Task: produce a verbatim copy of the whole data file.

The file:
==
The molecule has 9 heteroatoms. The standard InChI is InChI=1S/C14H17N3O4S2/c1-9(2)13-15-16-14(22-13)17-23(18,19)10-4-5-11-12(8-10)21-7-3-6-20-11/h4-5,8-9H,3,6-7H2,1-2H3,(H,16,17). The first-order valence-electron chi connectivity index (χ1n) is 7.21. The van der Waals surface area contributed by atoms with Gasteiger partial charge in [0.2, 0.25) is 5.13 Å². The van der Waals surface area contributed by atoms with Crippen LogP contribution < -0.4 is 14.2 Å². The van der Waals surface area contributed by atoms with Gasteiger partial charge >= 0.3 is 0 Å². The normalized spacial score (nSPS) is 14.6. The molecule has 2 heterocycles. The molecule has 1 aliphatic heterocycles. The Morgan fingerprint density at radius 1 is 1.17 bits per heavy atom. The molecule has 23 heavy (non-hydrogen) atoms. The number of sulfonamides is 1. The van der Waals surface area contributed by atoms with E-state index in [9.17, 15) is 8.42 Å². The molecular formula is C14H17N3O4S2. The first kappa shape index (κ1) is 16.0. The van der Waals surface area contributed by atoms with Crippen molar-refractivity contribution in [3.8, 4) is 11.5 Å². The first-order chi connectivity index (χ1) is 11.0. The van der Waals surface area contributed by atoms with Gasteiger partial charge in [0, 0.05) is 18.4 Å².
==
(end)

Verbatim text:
The molecule has 9 heteroatoms. The standard InChI is InChI=1S/C14H17N3O4S2/c1-9(2)13-15-16-14(22-13)17-23(18,19)10-4-5-11-12(8-10)21-7-3-6-20-11/h4-5,8-9H,3,6-7H2,1-2H3,(H,16,17). The first-order valence-electron chi connectivity index (χ1n) is 7.21. The van der Waals surface area contributed by atoms with Gasteiger partial charge in [0.2, 0.25) is 5.13 Å². The van der Waals surface area contributed by atoms with Crippen LogP contribution < -0.4 is 14.2 Å². The van der Waals surface area contributed by atoms with Gasteiger partial charge >= 0.3 is 0 Å². The normalized spacial score (nSPS) is 14.6. The molecule has 2 heterocycles. The molecule has 1 aliphatic heterocycles. The Morgan fingerprint density at radius 1 is 1.17 bits per heavy atom. The molecule has 23 heavy (non-hydrogen) atoms. The number of sulfonamides is 1. The van der Waals surface area contributed by atoms with E-state index in [9.17, 15) is 8.42 Å². The molecular formula is C14H17N3O4S2. The first kappa shape index (κ1) is 16.0. The van der Waals surface area contributed by atoms with Crippen molar-refractivity contribution in [3.8, 4) is 11.5 Å². The first-order chi connectivity index (χ1) is 11.0. The van der Waals surface area contributed by atoms with Gasteiger partial charge in [0, 0.05) is 18.4 Å².